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Wang et al 2016 NatComm.pdf


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ARTICLE
a

NATURE COMMUNICATIONS | DOI: 10.1038/ncomms13960

Elevation in Norway (m)

2,500

3,000

3,500

0.50
0.40

2

2

R = 0.214, P < 0.05

R = 0.549, P < 0.01

20
170
350
550
750
2,286
2,580
2,915
3,505
3,822

nMDS 2

0.2

0.0

−0.2

−0.25

China

0.00

0.25

0.50

nMDS 1

Alpha

Elevation

Norway

Elevation in China (m)
2,200

Gamma

Sørensen

200 400 600

b

Elevation in China (m)

6,000

3,000

0

3,800

China

0.5

1

1.5

China

6,000

Norway

3,000

3,000

1,500

1,500

1,000

1,000

500

500

0
200
600
Elevation in Norway (m)

Norway

0

0.5
1
1.5
Nutrients (log10)

Figure 2 | Responses of community composition and diversity to elevation and nutrients. (a) Non-metric multidimensional scaling (nMDS) plot of
bacterial communities (lower panel), grouped by elevation (m a.s.l., indicated by colour, with higher elevations in warmer colours) and country (indicated by
dotted grey line). This plot illustrates that the communities at lower elevations in Norway (or higher elevations in China) were more similar to communities in
China (or Norway) than the communities at higher elevations in Norway (or lower elevations in China), which is quantitatively supported by the upper figure
panels (left: Norway; right: China) that have triangle points and linear regression lines. We calculated the community Sørensen similarity along the elevational
gradient between each elevation of one region (that is, China) and all elevations of the other region (that is, Norway). The relationship between the similarity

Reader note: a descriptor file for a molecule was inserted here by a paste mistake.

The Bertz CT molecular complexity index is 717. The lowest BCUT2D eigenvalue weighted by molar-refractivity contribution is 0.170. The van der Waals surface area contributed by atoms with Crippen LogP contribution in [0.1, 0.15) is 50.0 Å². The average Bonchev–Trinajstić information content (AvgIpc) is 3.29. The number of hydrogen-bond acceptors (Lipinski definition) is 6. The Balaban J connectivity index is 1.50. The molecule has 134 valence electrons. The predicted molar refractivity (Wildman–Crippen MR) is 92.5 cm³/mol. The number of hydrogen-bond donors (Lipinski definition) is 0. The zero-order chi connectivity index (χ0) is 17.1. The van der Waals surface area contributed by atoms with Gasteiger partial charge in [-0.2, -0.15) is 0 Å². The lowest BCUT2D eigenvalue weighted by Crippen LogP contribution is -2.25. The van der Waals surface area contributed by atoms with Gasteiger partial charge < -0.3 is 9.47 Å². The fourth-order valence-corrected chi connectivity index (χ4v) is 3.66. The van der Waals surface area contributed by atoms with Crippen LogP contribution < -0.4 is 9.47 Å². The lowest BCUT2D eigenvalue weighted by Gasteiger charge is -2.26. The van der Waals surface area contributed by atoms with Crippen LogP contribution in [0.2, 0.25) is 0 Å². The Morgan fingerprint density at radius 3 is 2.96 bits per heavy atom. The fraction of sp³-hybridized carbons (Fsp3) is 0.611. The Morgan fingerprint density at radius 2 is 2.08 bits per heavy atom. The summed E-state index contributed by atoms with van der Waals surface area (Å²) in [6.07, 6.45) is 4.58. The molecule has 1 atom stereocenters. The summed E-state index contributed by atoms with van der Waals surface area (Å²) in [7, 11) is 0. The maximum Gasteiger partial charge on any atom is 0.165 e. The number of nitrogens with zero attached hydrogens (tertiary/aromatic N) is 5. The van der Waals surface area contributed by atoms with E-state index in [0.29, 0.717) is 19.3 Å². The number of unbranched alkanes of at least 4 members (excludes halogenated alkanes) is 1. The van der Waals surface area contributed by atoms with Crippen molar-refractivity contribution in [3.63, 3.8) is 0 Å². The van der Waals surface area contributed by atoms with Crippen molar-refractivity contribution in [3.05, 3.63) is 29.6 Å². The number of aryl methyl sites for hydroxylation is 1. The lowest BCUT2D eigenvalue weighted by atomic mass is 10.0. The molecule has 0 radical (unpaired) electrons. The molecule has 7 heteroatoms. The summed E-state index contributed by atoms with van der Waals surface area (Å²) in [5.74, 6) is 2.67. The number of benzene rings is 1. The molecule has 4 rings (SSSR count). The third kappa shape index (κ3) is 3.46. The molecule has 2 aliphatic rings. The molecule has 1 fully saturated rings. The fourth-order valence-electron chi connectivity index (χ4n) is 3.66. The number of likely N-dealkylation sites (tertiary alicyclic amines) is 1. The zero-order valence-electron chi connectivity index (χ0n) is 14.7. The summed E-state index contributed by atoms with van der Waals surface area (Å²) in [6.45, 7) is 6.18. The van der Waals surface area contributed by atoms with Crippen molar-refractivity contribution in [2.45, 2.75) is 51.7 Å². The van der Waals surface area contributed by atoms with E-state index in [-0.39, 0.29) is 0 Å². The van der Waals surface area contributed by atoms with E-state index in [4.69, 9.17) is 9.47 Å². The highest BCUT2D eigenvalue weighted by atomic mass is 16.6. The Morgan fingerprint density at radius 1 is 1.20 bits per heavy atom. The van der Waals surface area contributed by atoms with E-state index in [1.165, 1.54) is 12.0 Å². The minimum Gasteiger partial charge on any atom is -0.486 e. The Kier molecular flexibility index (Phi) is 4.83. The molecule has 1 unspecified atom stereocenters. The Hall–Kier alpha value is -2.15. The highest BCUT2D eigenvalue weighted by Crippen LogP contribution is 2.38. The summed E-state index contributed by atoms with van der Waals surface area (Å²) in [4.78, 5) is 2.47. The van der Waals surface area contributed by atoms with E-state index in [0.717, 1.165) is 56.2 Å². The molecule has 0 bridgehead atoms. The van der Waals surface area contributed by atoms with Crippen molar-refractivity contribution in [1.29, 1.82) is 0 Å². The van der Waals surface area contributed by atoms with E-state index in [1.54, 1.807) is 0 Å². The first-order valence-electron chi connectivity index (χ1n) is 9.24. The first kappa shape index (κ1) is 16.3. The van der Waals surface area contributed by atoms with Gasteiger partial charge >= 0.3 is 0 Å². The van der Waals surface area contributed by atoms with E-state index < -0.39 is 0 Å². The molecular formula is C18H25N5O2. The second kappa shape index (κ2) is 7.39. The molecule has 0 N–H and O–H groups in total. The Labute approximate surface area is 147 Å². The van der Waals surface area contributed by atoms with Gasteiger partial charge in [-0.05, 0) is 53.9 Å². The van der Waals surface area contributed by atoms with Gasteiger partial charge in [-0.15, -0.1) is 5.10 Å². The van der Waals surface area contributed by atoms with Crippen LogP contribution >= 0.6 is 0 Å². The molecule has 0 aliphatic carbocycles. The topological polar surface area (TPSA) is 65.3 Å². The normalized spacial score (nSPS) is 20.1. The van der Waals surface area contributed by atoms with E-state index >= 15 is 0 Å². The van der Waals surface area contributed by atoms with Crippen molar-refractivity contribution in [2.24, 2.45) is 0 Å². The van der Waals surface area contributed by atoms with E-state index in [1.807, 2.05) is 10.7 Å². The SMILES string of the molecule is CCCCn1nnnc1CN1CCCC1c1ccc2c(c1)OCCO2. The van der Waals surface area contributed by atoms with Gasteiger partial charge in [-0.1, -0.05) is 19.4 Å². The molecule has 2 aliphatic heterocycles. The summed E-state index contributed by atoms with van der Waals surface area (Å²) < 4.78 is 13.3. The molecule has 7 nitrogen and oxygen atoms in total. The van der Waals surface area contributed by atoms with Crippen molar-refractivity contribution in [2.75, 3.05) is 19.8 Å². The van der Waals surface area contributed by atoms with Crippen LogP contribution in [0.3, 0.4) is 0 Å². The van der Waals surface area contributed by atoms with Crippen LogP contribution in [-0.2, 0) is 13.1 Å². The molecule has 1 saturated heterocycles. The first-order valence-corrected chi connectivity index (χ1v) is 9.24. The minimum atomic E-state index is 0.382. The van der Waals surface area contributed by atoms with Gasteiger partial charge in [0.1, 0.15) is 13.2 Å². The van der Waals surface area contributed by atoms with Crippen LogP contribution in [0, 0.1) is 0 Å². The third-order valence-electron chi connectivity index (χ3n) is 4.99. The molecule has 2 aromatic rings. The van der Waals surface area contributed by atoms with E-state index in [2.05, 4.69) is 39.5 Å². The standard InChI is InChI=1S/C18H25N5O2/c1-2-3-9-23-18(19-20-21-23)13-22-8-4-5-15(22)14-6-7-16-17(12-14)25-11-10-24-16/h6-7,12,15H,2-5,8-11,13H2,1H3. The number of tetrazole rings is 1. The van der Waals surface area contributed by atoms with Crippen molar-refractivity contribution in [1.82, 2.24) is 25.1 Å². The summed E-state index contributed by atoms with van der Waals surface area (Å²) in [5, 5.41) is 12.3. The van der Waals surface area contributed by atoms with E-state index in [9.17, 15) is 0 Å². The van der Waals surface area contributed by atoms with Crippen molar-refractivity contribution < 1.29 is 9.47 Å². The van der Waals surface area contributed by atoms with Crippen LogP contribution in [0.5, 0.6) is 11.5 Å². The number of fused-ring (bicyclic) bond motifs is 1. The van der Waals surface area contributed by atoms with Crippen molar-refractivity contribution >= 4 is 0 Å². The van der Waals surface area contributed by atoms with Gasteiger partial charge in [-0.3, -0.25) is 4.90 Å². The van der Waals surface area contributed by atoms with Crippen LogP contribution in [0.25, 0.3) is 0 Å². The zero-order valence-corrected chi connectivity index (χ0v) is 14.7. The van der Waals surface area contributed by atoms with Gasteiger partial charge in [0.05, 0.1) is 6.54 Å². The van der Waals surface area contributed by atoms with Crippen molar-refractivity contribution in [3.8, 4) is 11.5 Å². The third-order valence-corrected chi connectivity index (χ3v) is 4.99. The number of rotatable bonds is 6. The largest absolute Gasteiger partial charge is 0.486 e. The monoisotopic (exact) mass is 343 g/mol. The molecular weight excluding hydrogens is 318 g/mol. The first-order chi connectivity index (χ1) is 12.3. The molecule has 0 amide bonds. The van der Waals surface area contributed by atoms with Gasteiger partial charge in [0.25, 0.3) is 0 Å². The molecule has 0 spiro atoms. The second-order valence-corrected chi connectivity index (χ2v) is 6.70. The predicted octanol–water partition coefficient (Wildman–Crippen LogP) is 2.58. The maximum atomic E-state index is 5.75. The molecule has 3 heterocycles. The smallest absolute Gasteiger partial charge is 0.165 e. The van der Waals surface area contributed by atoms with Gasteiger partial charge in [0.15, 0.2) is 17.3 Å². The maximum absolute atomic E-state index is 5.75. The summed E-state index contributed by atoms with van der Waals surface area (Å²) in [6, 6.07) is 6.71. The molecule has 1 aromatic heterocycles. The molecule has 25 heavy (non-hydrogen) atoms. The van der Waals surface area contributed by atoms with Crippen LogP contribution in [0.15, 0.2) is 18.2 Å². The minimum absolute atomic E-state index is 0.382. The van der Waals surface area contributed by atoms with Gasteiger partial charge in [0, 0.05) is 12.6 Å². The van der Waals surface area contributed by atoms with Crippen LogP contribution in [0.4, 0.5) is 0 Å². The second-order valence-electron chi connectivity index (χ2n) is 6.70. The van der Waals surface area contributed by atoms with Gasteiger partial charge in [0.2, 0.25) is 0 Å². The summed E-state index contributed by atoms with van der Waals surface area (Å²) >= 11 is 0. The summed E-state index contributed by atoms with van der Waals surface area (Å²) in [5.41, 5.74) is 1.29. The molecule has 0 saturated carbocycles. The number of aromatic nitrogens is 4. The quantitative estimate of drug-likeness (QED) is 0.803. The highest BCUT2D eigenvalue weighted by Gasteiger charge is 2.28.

and elevation was fit and tested with a linear model and permutation tests in the R package lmPerm (v.1.1-2). (b) Gamma diversity (upper panels) and
alpha diversity (lower panels) along elevations (left panels) and nutrient enrichment levels (right panels). For diversity-elevation and diversity-nutrient
relationships, we applied quadratic and linear models, respectively, and significances of the relationships were examined with F-statistics. For gamma
diversity-elevation relationships in Norway and China, the adjusted R2 values were 0.952 (P ¼ 0.024) and 0.957 (P ¼ 0.022), respectively. For alpha diversityelevation relationships in Norway and China, the adjusted R2 values were 0.518 (Po0.001) and 0.335 (Po0.001), respectively. For gamma diversity-nutrient
relationships in Norway and China, the adjusted R2 values were 0.546 (P ¼ 0.009) and 0.332 (P ¼ 0.047), respectively. For alpha diversity-nutrient
relationships in Norway and China, the adjusted R2 values were 0.047 (P ¼ 0.005) and 0.049 (P ¼ 0.004), respectively. The elevations (m a.s.l.) in
Norway (blue) and China (red) are shown along the bottom and top axes (b, left panels), respectively. The amount of NO3# (mg N l # 1) initially added to the
microcosms represents the nutrient enrichment (b, right panels). The points were jittered for better visualization (b, lower panels).

with a recent meta-analysis on richness-phosphorus relationships
of macroorganisms34, but is in contrast to the marginal response